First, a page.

WHAT’S FOR LUNCH? ITALIAN BRILLIANCE

040516lapastaria3Pumpkin-filled ravioli is one of the lunchtime specials at La Pastaria, seen below.  (Photos by Susan Ericson. Click to enlarge)

By SUSAN ERICSON

040516pastariainteriorGo to Red Bank’s La Pastaria on Linden Place in the evening, and you’ll probably be waiting a while, even if you have a reservation.

As a humanitarian gesture, PieHole feeds you this little pearl of wisdom: hit this restaurant for lunch. The afternoon is a more laid-back affair, with attentive service and a menu full of familiar Italian fare that includes some enticing daily specials.

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WHAT’S FOR LUNCH? HEALTHY, EARTHY PIZZA

031516earthpizza2The vegan, one of the many selections on the menu at Earth Pizza, below. (Photos by Susan Ericson. Click to enlarge)

By SUSAN ERICSON

031615earthpizza1When Paul and Lisa Finkler opened a Pizza Fusion franchise in Red Bank in 2010, they may not have foreseen the niche their restaurant would fill. But the Broad Street restaurant was an immediate draw, and soon customers were asking for more gluten-free and vegan dishes.

Three years ago, tired of the parent company’s rules on menu changes, the Finklers bought out their contract, redubbed the restaurant Earth Pizza and did as asked.
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WHAT’S FOR LUNCH? FAST FOOD, GREEK STYLE

112715greekeats1A plate of rotisserie chicken at Greek Eats comes with pita bread and a variety of  sides. A gyro, below, loaded with fillings, including french fries.  (Photos by Susan Ericson. Click to enlarge)

By SUSAN ERICSON

112715greekeats6That old line about having fast food “your way” can definitely be applied to the newest restaurant on Newman Springs Road on the Shrewsbury-Red Bank border.

Greek Eats, located in a high-ceilinged, industrially-styled space on the former site of Memory Bowling, is the brainchild of George, Charlie and Taso Lyristis, brothers and owners of Teak and the Bistro in Red Bank.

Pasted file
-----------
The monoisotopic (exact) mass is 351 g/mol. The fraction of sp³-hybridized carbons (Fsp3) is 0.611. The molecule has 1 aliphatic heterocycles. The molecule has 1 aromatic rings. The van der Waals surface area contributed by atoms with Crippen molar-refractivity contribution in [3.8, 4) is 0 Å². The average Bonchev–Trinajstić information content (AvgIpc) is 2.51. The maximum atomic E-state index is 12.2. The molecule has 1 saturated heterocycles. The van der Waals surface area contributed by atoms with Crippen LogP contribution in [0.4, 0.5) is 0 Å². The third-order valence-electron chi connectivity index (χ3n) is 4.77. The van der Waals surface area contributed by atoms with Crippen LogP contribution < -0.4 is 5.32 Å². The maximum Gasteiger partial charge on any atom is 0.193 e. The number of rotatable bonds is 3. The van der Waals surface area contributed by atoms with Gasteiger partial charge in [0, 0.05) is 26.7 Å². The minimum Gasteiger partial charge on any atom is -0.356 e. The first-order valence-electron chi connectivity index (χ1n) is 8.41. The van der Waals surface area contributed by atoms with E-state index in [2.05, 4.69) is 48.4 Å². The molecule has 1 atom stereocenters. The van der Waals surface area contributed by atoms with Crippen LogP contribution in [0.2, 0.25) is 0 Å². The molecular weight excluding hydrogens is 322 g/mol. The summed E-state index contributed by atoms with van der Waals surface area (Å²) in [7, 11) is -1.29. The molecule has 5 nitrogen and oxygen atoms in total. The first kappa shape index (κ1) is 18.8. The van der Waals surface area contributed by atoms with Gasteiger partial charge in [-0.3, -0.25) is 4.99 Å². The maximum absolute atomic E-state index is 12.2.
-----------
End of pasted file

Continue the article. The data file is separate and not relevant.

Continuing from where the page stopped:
But if decor and the fun, blue-eyed logo — a protector against the evil eye —  don’t pull you in, the opportunity to grab some authentic Greek grub certainly should.

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FAIR HAVEN: NOW CRAVIN’ SPROUTS

071615seedtosprout4Vegan pastries, grab ‘n go salads, kale wraps and smoothies are a few of the items customers line up for. (Photo by Susan Ericson. Click to enlarge)

By SUSAN ERICSON

071615seedtosprout5In a space formerly home to a luncheonette inspired by the “grease trucks” of the Rutgers campus in New Brunswick, customers looking like models in a Lululemon fashion show lined up recently for grilled avocado sandwiches, seed salads and millet-and-flax toast with coconut butter.

Yes, there’s been a complete 180 at the former Cravin Haven in Fair Haven, a beef-heavy luncheonette that closed in January after just a year of operation. The space, in the River Road shopping center anchored by an Acme supermarket, is now a strictly vegan restaurant and juice bar called Seed to Sprout.

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LITTLE SILVER: A BETTER SALAD BAR

033115 healthfair2Chef Silvio Guzzo talks about the many cold and hot options available at Healthfair Natural and Organic Food Market, including the grab-and-go sandwiches below. (Photos by Susan Ericson. Click to enlarge)

By SUSAN ERICSON

033115 heathfair5If bean sprouts and granola are all that comes to mind when you think about health food, then perhaps you haven’t been to Healthfair Natural and Organic Food Market in Little Silver lately.

A bigger-than-expected market on Branch Avenue near the Little Silver train station, Healthfair also offers a daily hot food bar, a cold salad bar, a juice bar and an organic coffee station.

On a recent weekday, right before lunch hour, the considerable parking lot was packed. Inside, customers were grabbing groceries as well as house-made meals to go.
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WHATS FOR LUNCH? PANINI AT PATRIZIA’S

080814 patrizias vegThe grilled vegetable panini hero shown above is vegetarian friendly. Below, the burrata. (Photos by Susan Ericson. Click to enlarge)